II. FLOORCOVERINGS IN AMERICA TO 1800
"The President wishes to get a Carpet of the best Kind, for a Room 32 feet by 22... We can get no Carpet in New York to suit the RoomCarpeting of the best kindScotch Carpeting is almost the only kind to be found here. If you will be so good as to inform me if anything of the above description can be found in Philadelphia you will oblige me." 
When Tobias Lear wrote this letter in February 1790, on behalf of George Washington, carpets of quality were neither abundant nor easily acquired. Although more numerous than they were in 1758, when the only carpets mentioned among seventy-five inventories in Boston were two Turkey carpets belonging to the Jackson family, floor coverings "of the best kind" were still the province of the wealthy few. Research in American inventories reveals a basic pattern: by the last quarter of the eighteenth century, a majority of middle-class houses had inexpensive Scotch carpeting, floorcloths, or straw mats; only the wealthier possessed more elegant and serviceable British-made Brussels or Wilton carpets, and only the very well-off had Turkey carpets or imported British hand-knotted carpets from Axminster or Moorfields.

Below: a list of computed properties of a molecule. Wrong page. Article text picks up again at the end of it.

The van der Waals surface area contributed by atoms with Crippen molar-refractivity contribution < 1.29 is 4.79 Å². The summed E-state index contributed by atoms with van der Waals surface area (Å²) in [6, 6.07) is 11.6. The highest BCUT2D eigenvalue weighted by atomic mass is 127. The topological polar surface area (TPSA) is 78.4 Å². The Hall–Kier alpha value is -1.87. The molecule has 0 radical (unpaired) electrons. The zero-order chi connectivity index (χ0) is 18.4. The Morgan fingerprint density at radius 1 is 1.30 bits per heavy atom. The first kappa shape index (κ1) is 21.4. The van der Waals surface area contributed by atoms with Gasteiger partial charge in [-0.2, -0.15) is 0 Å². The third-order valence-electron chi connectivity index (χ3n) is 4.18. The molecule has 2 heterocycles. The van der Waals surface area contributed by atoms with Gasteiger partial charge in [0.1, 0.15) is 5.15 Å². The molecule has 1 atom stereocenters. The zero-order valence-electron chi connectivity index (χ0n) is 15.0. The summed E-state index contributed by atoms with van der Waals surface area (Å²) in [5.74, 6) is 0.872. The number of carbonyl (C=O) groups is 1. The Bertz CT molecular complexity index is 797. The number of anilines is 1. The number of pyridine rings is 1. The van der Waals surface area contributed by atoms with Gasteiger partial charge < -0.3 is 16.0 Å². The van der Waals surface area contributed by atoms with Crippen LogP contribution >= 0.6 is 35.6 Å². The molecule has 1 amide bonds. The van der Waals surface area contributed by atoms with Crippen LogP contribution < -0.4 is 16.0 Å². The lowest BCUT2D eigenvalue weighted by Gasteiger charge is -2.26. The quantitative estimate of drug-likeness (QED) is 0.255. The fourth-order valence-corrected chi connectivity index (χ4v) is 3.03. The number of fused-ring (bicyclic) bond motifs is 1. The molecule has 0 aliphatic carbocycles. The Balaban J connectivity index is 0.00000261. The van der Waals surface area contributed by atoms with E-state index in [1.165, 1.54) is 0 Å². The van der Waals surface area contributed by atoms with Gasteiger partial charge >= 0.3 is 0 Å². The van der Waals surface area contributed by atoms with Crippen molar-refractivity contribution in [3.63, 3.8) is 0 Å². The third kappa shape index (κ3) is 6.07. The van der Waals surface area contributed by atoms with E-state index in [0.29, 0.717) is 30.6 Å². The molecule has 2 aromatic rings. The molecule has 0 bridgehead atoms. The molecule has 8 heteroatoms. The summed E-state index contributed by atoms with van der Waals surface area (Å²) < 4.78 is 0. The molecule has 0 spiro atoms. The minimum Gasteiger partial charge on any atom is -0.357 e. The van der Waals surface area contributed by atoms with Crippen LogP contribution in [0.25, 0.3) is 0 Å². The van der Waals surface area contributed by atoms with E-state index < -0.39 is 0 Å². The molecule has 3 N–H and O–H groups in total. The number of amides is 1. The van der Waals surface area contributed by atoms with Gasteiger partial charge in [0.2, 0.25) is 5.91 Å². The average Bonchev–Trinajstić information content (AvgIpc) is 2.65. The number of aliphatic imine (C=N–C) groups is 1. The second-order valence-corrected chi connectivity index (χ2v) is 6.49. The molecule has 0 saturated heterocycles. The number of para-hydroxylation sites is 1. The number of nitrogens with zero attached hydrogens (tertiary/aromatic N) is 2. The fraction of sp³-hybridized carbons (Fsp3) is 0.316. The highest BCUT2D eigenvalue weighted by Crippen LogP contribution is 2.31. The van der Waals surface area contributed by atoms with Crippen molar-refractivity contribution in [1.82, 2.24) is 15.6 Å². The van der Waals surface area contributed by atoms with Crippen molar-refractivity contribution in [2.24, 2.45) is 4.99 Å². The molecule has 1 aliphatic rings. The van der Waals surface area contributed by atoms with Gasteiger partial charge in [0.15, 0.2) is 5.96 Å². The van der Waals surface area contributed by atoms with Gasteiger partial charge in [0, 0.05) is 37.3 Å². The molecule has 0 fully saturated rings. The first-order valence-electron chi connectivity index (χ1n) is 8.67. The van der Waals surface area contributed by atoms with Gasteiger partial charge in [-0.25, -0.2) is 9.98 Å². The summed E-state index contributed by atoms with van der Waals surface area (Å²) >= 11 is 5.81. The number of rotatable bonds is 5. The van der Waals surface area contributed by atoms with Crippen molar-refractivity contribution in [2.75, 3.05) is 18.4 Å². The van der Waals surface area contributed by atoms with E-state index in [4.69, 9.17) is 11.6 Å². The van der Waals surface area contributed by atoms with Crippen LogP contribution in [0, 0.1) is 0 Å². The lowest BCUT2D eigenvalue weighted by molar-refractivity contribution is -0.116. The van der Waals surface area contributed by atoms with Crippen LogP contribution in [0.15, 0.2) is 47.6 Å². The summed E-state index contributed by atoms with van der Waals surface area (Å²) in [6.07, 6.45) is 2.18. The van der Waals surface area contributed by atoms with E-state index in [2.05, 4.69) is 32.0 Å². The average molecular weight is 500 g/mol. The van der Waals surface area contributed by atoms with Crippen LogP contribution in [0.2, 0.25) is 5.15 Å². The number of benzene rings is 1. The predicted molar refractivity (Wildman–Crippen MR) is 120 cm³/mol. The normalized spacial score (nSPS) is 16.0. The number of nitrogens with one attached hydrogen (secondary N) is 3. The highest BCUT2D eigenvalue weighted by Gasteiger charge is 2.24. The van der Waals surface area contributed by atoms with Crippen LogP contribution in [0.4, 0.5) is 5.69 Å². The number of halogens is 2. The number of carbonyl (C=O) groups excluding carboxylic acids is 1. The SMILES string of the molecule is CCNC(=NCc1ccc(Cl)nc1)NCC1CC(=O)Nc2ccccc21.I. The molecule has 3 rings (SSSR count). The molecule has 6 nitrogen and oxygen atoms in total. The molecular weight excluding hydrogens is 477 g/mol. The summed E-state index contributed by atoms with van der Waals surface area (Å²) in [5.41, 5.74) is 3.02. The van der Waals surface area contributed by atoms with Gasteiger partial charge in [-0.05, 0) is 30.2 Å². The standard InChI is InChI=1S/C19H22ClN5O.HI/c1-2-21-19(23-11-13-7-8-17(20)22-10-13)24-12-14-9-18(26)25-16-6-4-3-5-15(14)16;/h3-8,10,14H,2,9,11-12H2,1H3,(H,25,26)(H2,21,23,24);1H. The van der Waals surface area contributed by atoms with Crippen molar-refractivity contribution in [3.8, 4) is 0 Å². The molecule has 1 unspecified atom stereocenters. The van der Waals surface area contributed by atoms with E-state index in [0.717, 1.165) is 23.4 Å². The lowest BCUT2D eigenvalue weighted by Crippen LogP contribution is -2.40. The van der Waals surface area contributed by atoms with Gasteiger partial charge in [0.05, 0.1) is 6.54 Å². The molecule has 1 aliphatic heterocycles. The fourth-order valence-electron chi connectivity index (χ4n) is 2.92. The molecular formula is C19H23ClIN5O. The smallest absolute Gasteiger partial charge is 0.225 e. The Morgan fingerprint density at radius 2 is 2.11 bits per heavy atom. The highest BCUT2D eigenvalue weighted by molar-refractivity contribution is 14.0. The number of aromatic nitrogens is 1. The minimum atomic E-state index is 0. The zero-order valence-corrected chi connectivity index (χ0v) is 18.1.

Turkey carpets were especially prized possessions of a small number of settlers in the seventeenth century, and more were imported in the eighteenth century before the Revolution. A few merchants and aristocratic landholders wishing to make a permanent record of their progress in the world ordered portraits of themselves in which Oriental carpets spoke for the wealth and importance of their owners. A colorful Anatolian carpet of the so-called Transylvanian type in the Robert Feke portrait of Isaac Royall and his family illustrates a customary use of these carpets as a table-covering and suggests that they were considered far too valuable to be put under foot. Somewhat later Oriental carpets might be purchased in cities like Boston or Williamsburg, but such luminaries as Benjamin Franklin still went to England to find carpets through London dealers.